By Bob Ruggiero
By Hilary Hughes
By Peter Gerstenzang
By David R. Adler
By Devon Maloney
By Brian McManus
By Jessica Hopper
By Harley Oliver Brown
The charm and potential doom of Coldplay is singer Chris Martin's great, sorry voice that's always trying to embrace its own nature. He has plain eyes and Eskimo-carved cheekbones. "God gave me style and gave me grace," he sings now. He moans. He smiles. He continues in a tradition known for its conventionality and its easy sappiness. At times Coldplay are in the strain of Travis, but they sound more like Beck's acoustic side, and they once threatened to be Oasis. There's something to be said about a band that does this and manages to appeal to everyone except people who hear way too many records.
After a solid thrash of drum stomps and full-string mashes that you just don't expect from these softy stars comes the opening line to their new album: "Look at Earth from outer space." Big stated noise, then quiet. Sublime: This is what these elusive creatures from England do. Chris Martin's natural falsetto, lately less relied on, pulls back from the crassest of places to melt us all into another state.
Coldplay's new record is a little edgier, trancier, and more conversational than their last. It is called A Rush of Blood to the Head, and in waves and swells of major tunes and frisky then looping time signatures, that's just about the effect it has.
Where Parachutes was a tangible construction of radio-friendly stories of connection and melody, this year's creation is a small step toward experimentation. There are tracks hinting at an intention to open out and gather some roughage. It could be another band that does the heaviest song: "Whisper." Ironic? The onomatopoeic title is almost the piece's only lyric that rushes out of Martin, and up and under anxious instrumental textures: live piano, pubbish strings, layers of rhythm. Johnny Buckland steps forward with his guitar, showing that straggly-haired stuff bubbles beneath his bowl cut. It could be the Police. It's Coldplay fitting out new shapes and colors.
This is the band who came through and survived the waves of seductive sad alternative male pop-rock from that side of the world, all overshadowed by the one ambitious bear that is Radiohead. The song leading them to the front of the room expressed a curious desire with a curious color. "I drew a line, I drew a line for you," Martin croaked. "Oh, what a thing to do. 'Cos you were all yellow."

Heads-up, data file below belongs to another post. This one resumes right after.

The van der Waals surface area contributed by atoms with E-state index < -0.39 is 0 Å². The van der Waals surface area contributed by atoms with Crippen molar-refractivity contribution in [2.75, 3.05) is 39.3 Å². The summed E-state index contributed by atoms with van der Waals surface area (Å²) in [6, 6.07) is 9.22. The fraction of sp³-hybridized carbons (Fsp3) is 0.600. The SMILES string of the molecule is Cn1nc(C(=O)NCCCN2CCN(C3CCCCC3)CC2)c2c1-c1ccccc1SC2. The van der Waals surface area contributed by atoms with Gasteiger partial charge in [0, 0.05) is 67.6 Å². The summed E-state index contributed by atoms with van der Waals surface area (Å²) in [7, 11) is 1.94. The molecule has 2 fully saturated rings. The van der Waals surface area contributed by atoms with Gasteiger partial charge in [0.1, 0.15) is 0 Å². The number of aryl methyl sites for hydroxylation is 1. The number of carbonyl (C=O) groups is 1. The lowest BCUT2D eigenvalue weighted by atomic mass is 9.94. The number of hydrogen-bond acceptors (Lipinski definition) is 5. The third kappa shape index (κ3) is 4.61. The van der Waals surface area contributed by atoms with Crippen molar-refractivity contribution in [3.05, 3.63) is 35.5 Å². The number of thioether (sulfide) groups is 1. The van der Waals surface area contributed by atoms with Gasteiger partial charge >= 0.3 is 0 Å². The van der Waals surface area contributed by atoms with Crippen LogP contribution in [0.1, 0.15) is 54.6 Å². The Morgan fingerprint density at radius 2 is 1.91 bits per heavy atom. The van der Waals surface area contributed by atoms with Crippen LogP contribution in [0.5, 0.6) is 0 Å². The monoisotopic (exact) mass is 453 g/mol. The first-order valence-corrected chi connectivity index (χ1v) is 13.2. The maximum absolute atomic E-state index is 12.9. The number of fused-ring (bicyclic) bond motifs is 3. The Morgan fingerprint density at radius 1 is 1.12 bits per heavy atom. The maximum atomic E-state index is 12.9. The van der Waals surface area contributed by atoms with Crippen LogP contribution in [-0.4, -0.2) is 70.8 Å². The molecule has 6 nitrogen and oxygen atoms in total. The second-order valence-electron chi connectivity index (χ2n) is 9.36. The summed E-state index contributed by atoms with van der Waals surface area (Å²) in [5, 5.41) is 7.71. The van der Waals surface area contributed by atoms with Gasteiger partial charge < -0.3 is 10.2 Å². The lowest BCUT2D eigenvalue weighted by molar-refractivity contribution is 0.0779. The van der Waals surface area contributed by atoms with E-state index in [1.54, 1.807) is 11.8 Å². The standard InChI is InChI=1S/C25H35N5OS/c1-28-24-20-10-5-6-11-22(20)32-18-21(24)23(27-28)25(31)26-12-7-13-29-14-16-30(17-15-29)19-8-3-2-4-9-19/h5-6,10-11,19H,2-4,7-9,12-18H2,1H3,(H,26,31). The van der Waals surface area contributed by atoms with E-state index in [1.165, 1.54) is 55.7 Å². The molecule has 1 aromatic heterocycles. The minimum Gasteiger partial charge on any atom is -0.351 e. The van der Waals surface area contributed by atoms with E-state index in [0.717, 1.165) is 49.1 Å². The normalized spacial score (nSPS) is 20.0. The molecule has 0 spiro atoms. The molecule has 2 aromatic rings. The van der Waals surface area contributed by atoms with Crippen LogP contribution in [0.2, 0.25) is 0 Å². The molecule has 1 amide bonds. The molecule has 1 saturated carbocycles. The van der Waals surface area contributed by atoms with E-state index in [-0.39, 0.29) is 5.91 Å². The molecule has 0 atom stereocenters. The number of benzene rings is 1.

"Green Eyes, you were the one I was looking for," Martin romances now. "Any-one who could deny you must be out of their mind." "Green Eyes" is not this album's "Yellow." It's folkier, drier, and more direct with metaphor. Martin stands on a rock that is his great love and wants to talk. Sometimes we don't understand him because his mouth doesn't open enough or his head is turned too far to the side. He bangs out standard chords and sweaty love-letter lyrics, and as time passes lowers the reverb that introduced him. Here's another song that Coldplay would be see-through without. "Green Eyes" is unadorned. Skin and bones are getting into everything.
With their textbook formula, Coldplay entered the world's charts in 2000, first at home, then briefly over here, hooking us with a quirky sense of romance that split even the most unassuming of stocky guys' hearts. In "Trouble" on Parachutes, Martin lost his head, thinking of all the stupid things he said. He broke away from the Jeff Buckley branding iron with a song range that was diverse, yet simple enough. The shortest song on Parachutes was a folk stanza with a guitar and the leading man.
Coldplay would fail if they were writing fiction. Tabletop poetry is their forte, and this new collection of it should have the world on their windowsills wearing frilly white knickers above precocious knees. A Rush of Blood to the Head is a sensible splurge of soft and confusion in which these breakthrough Brits stay close whilst making sudden movements with newfound limbs. It's hard not to gush over them.
Coldplay play Jones Beach with Ash September 19.